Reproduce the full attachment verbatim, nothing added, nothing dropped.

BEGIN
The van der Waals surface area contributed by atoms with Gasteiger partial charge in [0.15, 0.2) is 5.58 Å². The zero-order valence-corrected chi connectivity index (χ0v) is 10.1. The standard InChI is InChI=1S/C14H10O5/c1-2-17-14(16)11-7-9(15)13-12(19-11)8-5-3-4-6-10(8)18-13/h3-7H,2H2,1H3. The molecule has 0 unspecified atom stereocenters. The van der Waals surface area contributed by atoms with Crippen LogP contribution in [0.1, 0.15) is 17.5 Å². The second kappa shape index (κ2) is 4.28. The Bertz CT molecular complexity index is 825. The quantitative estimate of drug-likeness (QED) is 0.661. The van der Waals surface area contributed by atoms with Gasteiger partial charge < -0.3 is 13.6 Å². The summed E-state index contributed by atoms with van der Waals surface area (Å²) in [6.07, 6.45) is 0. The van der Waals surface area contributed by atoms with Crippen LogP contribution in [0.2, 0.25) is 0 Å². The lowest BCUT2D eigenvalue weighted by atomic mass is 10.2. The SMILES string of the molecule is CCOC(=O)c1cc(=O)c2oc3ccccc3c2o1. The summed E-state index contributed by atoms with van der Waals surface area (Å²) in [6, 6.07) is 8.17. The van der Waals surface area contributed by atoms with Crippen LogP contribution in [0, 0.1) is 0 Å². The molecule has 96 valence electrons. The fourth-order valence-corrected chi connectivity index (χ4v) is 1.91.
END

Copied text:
The van der Waals surface area contributed by atoms with Gasteiger partial charge in [0.15, 0.2) is 5.58 Å². The zero-order valence-corrected chi connectivity index (χ0v) is 10.1. The standard InChI is InChI=1S/C14H10O5/c1-2-17-14(16)11-7-9(15)13-12(19-11)8-5-3-4-6-10(8)18-13/h3-7H,2H2,1H3. The molecule has 0 unspecified atom stereocenters. The van der Waals surface area contributed by atoms with Crippen LogP contribution in [0.1, 0.15) is 17.5 Å². The second kappa shape index (κ2) is 4.28. The Bertz CT molecular complexity index is 825. The quantitative estimate of drug-likeness (QED) is 0.661. The van der Waals surface area contributed by atoms with Gasteiger partial charge < -0.3 is 13.6 Å². The summed E-state index contributed by atoms with van der Waals surface area (Å²) in [6.07, 6.45) is 0. The van der Waals surface area contributed by atoms with Crippen LogP contribution in [0.2, 0.25) is 0 Å². The lowest BCUT2D eigenvalue weighted by atomic mass is 10.2. The SMILES string of the molecule is CCOC(=O)c1cc(=O)c2oc3ccccc3c2o1. The summed E-state index contributed by atoms with van der Waals surface area (Å²) in [6, 6.07) is 8.17. The van der Waals surface area contributed by atoms with Crippen LogP contribution in [0, 0.1) is 0 Å². The molecule has 96 valence electrons. The fourth-order valence-corrected chi connectivity index (χ4v) is 1.91.